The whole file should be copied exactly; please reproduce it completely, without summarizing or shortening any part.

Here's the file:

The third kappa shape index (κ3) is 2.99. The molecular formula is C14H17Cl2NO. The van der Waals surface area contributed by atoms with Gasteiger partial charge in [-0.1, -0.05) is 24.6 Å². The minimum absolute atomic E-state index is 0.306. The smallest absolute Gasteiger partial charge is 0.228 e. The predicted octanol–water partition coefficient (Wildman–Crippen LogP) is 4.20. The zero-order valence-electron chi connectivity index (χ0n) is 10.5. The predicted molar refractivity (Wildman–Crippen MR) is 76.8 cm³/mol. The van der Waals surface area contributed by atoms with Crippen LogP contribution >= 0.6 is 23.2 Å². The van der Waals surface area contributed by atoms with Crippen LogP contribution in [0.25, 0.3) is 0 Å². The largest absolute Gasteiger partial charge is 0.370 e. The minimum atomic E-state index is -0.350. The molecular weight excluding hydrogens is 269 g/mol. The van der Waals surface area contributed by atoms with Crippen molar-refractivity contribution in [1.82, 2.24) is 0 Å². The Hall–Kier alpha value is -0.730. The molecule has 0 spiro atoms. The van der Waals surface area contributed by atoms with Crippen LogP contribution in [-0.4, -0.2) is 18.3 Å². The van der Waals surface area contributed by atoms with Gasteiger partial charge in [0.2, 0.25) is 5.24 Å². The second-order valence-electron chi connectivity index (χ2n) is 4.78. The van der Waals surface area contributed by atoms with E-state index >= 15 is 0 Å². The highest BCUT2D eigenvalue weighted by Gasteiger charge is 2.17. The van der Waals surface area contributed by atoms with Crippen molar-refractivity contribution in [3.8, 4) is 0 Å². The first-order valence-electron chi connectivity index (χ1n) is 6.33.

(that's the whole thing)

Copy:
The third kappa shape index (κ3) is 2.99. The molecular formula is C14H17Cl2NO. The van der Waals surface area contributed by atoms with Gasteiger partial charge in [-0.1, -0.05) is 24.6 Å². The minimum absolute atomic E-state index is 0.306. The smallest absolute Gasteiger partial charge is 0.228 e. The predicted octanol–water partition coefficient (Wildman–Crippen LogP) is 4.20. The zero-order valence-electron chi connectivity index (χ0n) is 10.5. The predicted molar refractivity (Wildman–Crippen MR) is 76.8 cm³/mol. The van der Waals surface area contributed by atoms with Crippen LogP contribution >= 0.6 is 23.2 Å². The van der Waals surface area contributed by atoms with Crippen LogP contribution in [0.25, 0.3) is 0 Å². The largest absolute Gasteiger partial charge is 0.370 e. The minimum atomic E-state index is -0.350. The molecular weight excluding hydrogens is 269 g/mol. The van der Waals surface area contributed by atoms with Crippen molar-refractivity contribution in [1.82, 2.24) is 0 Å². The Hall–Kier alpha value is -0.730. The molecule has 0 spiro atoms. The van der Waals surface area contributed by atoms with Crippen LogP contribution in [-0.4, -0.2) is 18.3 Å². The van der Waals surface area contributed by atoms with Gasteiger partial charge in [0.2, 0.25) is 5.24 Å². The second-order valence-electron chi connectivity index (χ2n) is 4.78. The van der Waals surface area contributed by atoms with E-state index >= 15 is 0 Å². The highest BCUT2D eigenvalue weighted by Gasteiger charge is 2.17. The van der Waals surface area contributed by atoms with Crippen molar-refractivity contribution in [3.8, 4) is 0 Å². The first-order valence-electron chi connectivity index (χ1n) is 6.33.